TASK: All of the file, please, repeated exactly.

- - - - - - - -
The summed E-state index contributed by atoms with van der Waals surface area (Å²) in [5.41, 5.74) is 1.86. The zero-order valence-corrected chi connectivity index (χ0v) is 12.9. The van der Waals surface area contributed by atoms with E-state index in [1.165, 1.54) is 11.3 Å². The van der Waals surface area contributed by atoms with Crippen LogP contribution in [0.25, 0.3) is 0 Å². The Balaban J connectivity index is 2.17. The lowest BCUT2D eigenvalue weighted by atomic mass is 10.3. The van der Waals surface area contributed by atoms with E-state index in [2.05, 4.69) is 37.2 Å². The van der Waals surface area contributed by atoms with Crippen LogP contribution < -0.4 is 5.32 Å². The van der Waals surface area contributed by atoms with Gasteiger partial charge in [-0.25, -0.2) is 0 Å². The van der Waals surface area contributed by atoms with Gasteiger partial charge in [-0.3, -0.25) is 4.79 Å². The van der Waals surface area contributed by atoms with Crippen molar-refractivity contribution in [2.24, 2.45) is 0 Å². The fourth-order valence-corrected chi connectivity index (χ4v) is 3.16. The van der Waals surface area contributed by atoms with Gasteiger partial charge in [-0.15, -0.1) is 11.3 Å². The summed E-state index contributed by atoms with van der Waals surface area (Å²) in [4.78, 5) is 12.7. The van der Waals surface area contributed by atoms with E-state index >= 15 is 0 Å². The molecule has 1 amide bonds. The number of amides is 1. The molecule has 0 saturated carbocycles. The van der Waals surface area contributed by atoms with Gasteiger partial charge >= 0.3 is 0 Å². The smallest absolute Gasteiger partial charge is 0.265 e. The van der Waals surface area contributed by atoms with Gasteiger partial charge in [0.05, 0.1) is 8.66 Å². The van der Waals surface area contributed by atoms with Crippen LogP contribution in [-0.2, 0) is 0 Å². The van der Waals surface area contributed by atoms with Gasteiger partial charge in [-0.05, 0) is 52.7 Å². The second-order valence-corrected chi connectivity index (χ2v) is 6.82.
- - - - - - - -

The summed E-state index contributed by atoms with van der Waals surface area (Å²) in [5.41, 5.74) is 1.86. The zero-order valence-corrected chi connectivity index (χ0v) is 12.9. The van der Waals surface area contributed by atoms with E-state index in [1.165, 1.54) is 11.3 Å². The van der Waals surface area contributed by atoms with Crippen LogP contribution in [0.25, 0.3) is 0 Å². The Balaban J connectivity index is 2.17. The lowest BCUT2D eigenvalue weighted by atomic mass is 10.3. The van der Waals surface area contributed by atoms with E-state index in [2.05, 4.69) is 37.2 Å². The van der Waals surface area contributed by atoms with Crippen LogP contribution < -0.4 is 5.32 Å². The van der Waals surface area contributed by atoms with Gasteiger partial charge in [-0.25, -0.2) is 0 Å². The van der Waals surface area contributed by atoms with Gasteiger partial charge in [-0.3, -0.25) is 4.79 Å². The van der Waals surface area contributed by atoms with Crippen molar-refractivity contribution in [2.24, 2.45) is 0 Å². The fourth-order valence-corrected chi connectivity index (χ4v) is 3.16. The van der Waals surface area contributed by atoms with Gasteiger partial charge in [-0.15, -0.1) is 11.3 Å². The summed E-state index contributed by atoms with van der Waals surface area (Å²) in [4.78, 5) is 12.7. The van der Waals surface area contributed by atoms with E-state index >= 15 is 0 Å². The molecule has 1 amide bonds. The number of amides is 1. The molecule has 0 saturated carbocycles. The van der Waals surface area contributed by atoms with Gasteiger partial charge >= 0.3 is 0 Å². The smallest absolute Gasteiger partial charge is 0.265 e. The van der Waals surface area contributed by atoms with Gasteiger partial charge in [0.05, 0.1) is 8.66 Å². The van der Waals surface area contributed by atoms with Crippen LogP contribution in [-0.2, 0) is 0 Å². The van der Waals surface area contributed by atoms with Gasteiger partial charge in [-0.05, 0) is 52.7 Å². The second-order valence-corrected chi connectivity index (χ2v) is 6.82.